TEXTILISATIONS – Pleated Sound, Woven Light
TEXTILISATIONS – Pleated Sound, Woven Light
An exhibition by Cecilie Bendixen & Astrid Mody
5. June – 1. August 2014,
Imagine if sound was not only an invisible phenomenon, but could be materialized and formed as a textile – layered, pleated or creased. Imagine if light was not form-or material bound, but could be woven, casted or 3D-printed. Imagine if light and sound could address textile logics and materiality, while constructing and deconstructing spatial boundaries.
Pleated Sound uses concrete textile material to construct a space composed of auditory sensations and visual associations. Woven Light explores the spatial implications of textile logics applied to LED technology.
Pleated Sound is a wall panel of sound absorbing textile, folded and fixed with stitches to a three dimensional fluttering banner, frozen in the middle of a movement.
Both the sound absorbing effect of the panel and its resemblance to a fluttering banner can build up space. Auditive sound absorption can be perceived as space constructing because the absorption of sound creates an auditory experience corresponding to the auditory experience of an open window – in both cases, the sound disappears.
Architecturally, an open window is a significant expansion of space. However, the open window created by auditory sensations can only be audibly experienced – it is a non-physical space. Though, the auditory experience can be supported by the visual expression of the fluttering banner, which may evoke associations to the unlimited space outside where the wind is blowing and the sound waves roll freely across the landscape.
Pleated Sound is made up of a textile, which in itself is sound absorbing. Sound is absorbed into a textile when its fibres and threads are exactly close enough to make the energy of the fluctuating air molecules convert into heat through friction. Sound is in that way textilised in a very concrete way – it actually becomes (heated) textile . The sound absorbing effect of the panel is enhanced by the folds of the banner, which is altered by the materiality of the textile. The fabric’s sculptural potentials emerge particularly from the rigidity and flexibility of the fabric. And finally, the design of the textile, imagining being an other type of textile: the textile of a fluttering banner, is a further textilisation of the sound absorbing fabric.
Pleated Sound is an attempt to draw poetic elements of the weather into our houses.
Woven Light suggests a flexible plug and play system, consisting of only two components: LED nodes and varying lengths of connective silicone tubing.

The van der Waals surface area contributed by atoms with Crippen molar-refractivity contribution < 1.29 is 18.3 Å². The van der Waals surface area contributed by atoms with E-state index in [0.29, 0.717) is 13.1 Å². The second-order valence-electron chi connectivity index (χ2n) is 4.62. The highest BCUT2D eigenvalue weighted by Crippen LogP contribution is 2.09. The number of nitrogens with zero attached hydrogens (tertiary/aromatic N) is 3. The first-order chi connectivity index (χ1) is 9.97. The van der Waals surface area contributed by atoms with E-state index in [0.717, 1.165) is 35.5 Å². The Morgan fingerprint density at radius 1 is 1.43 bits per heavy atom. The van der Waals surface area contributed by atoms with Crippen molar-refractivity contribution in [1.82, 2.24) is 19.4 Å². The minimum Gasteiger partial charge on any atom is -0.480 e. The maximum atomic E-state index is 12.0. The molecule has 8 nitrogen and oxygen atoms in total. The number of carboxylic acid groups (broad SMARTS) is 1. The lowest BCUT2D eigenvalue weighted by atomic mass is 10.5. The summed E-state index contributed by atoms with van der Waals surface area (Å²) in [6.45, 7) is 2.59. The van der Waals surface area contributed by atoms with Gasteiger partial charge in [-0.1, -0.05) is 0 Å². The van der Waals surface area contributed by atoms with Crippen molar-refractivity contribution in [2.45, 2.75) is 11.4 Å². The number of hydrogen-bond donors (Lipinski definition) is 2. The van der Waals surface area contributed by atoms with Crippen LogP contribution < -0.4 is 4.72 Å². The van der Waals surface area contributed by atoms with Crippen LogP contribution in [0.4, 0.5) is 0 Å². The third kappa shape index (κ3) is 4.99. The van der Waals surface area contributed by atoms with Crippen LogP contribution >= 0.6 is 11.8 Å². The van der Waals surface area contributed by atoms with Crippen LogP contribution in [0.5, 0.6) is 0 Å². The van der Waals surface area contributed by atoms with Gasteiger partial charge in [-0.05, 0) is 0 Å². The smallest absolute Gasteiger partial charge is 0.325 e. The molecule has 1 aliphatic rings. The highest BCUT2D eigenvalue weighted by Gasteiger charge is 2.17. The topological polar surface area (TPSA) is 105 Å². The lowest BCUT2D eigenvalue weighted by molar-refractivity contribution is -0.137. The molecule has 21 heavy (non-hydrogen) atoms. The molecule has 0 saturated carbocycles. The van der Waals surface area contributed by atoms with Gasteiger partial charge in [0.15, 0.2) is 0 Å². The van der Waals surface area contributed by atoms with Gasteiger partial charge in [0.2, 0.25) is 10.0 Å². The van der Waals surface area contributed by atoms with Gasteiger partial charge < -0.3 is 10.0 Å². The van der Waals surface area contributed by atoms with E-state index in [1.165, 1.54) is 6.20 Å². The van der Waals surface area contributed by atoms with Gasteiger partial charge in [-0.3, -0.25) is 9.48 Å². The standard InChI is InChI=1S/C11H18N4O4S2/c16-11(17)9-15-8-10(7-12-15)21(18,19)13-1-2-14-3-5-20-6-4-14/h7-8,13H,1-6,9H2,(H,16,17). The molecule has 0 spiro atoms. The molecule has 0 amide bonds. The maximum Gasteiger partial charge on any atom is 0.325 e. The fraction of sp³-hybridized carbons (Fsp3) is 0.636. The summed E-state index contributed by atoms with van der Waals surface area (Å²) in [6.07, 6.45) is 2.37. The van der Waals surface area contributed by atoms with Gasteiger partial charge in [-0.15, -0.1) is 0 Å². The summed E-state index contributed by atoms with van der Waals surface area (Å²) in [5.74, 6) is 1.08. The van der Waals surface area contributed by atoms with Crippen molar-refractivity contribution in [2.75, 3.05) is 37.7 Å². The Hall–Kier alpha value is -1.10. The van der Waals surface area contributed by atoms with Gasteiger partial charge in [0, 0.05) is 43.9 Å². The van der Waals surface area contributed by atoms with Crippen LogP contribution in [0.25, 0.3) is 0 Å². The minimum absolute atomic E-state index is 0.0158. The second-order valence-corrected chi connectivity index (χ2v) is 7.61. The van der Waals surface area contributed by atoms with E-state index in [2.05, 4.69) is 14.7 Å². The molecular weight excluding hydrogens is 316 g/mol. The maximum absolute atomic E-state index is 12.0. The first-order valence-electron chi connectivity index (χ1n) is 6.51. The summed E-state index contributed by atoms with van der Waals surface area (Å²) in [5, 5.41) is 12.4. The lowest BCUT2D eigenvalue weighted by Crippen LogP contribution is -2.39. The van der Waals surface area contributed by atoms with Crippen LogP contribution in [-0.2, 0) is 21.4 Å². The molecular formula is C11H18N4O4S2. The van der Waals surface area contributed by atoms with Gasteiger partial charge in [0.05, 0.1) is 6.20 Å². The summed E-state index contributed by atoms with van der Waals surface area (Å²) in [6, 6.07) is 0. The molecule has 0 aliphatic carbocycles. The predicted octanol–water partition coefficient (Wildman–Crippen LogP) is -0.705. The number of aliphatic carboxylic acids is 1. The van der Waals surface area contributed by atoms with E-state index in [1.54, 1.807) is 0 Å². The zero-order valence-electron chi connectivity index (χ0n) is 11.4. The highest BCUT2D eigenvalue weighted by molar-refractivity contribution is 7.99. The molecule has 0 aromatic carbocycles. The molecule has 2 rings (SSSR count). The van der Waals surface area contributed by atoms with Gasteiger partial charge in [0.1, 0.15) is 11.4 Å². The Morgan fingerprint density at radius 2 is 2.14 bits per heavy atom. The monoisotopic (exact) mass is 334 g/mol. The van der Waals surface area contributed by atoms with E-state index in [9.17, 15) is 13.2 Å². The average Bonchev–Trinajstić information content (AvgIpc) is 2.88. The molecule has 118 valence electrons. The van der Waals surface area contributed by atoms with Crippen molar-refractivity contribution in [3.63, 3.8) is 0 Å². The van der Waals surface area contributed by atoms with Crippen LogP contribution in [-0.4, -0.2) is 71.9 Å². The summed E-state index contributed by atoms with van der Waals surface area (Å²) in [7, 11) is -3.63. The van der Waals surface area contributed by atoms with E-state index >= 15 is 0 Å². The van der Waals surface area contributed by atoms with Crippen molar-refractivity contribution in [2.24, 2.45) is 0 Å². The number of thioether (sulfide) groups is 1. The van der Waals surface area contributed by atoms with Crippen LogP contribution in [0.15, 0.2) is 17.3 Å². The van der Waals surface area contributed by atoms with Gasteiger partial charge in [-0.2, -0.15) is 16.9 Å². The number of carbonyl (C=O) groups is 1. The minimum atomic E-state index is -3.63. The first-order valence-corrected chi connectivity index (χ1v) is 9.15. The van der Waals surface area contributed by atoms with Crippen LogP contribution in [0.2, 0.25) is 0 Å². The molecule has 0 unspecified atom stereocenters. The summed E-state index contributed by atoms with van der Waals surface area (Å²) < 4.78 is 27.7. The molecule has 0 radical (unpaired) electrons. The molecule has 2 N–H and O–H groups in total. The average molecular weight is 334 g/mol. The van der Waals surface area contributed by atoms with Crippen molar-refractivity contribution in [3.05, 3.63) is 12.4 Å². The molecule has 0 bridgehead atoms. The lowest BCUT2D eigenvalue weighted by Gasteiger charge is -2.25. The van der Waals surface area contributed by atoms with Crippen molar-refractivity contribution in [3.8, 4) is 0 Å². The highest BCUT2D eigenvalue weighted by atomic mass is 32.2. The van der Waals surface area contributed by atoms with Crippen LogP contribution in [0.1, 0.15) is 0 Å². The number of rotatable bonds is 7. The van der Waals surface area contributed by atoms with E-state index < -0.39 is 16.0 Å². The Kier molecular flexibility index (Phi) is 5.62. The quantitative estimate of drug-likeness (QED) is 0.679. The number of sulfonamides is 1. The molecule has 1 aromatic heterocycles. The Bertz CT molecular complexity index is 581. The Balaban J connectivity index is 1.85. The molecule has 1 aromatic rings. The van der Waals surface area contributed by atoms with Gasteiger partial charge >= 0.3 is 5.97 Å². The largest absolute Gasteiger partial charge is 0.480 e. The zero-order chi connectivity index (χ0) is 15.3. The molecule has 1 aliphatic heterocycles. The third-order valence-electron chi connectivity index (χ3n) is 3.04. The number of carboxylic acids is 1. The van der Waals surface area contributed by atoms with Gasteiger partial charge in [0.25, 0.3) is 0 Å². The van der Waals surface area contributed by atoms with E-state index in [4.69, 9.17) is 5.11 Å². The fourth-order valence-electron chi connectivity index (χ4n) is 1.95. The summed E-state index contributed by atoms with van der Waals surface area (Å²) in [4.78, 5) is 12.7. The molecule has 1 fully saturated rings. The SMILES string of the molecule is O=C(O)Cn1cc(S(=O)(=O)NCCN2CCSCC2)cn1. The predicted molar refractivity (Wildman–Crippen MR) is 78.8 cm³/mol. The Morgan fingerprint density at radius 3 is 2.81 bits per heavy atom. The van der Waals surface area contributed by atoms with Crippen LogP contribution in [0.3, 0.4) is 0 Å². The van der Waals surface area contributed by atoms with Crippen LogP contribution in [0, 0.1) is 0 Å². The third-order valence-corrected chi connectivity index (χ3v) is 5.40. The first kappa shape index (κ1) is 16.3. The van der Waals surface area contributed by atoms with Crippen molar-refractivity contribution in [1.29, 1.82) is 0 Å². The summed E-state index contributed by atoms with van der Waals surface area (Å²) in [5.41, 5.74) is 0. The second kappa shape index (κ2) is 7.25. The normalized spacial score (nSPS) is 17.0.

In Woven Light a digital pixel gains a new spatial agency. The occupant can not only look at the pixel – as known from usual media screens – but can engage with it: Firstly the occupant can walk along it, secondly he/she can look inside it and thirdly the pixel structure can be entered. The distance in between the pixels (pitch distance) differs and creates a variation of spatial transparencies, connecting and enclosing the inhabitant.
Woven Light connects two often separated logics: module-based logic of a digital pixel and textile continuity. Textile logic of continuity is operationalized to the logic of energy and control. Each node houses a cluster of four white low power consumption LEDs. A third part of the nodes (layer towards the back space) contain Wireless control PCB (Philips Hue Compatible Light sources) and enable control of the two sides of the nodes in regard to lightness and pre-set rhythms. The rest of the nodes (middle and front layer towards the street) “just” lights.
To establish continuity of energy and control the modules are connected and a fabric-like, tensile form structure emerges. In this structure only certain configurations of modules are possible to allow reliant energy continuity.
Woven Light is a part of a larger research trajectory, which focuses on proposing new ways of working with LED technology in an architectural practice as a critique to the dominant digital, screen-related connections.
Cecilie Bendixen is an architect and PhD. She runs the office Textile Space (http://www.tekstilerum.dk/), which develops and manufactures architectural spaces of textiles, both sound absorbing and visually constructed.
Astrid Mody is an architect and PhD student. The PhD project “Textilisations of light – operationalizing textile thinking and materiality to develop the potentials of media facades” is a cooperation in between Philips Research (Netherlands) and KADK, Institute of Technology, http://www.karch.dk/uk/Menu/About+The+School/Employees/Person/Astrid.Mody.
Budhaditya Chattopadhyay is an artist and PhD student primarily engaged with sound and listening. Working at the intersection between cinema, digital media and sound art, and interpenetrating research, artistic process and practice, he incorporates audio, video and text generating a diverse range of sound-based artworks for exhibition, publication, installation and live-performance, see also http://budhaditya.org/about/.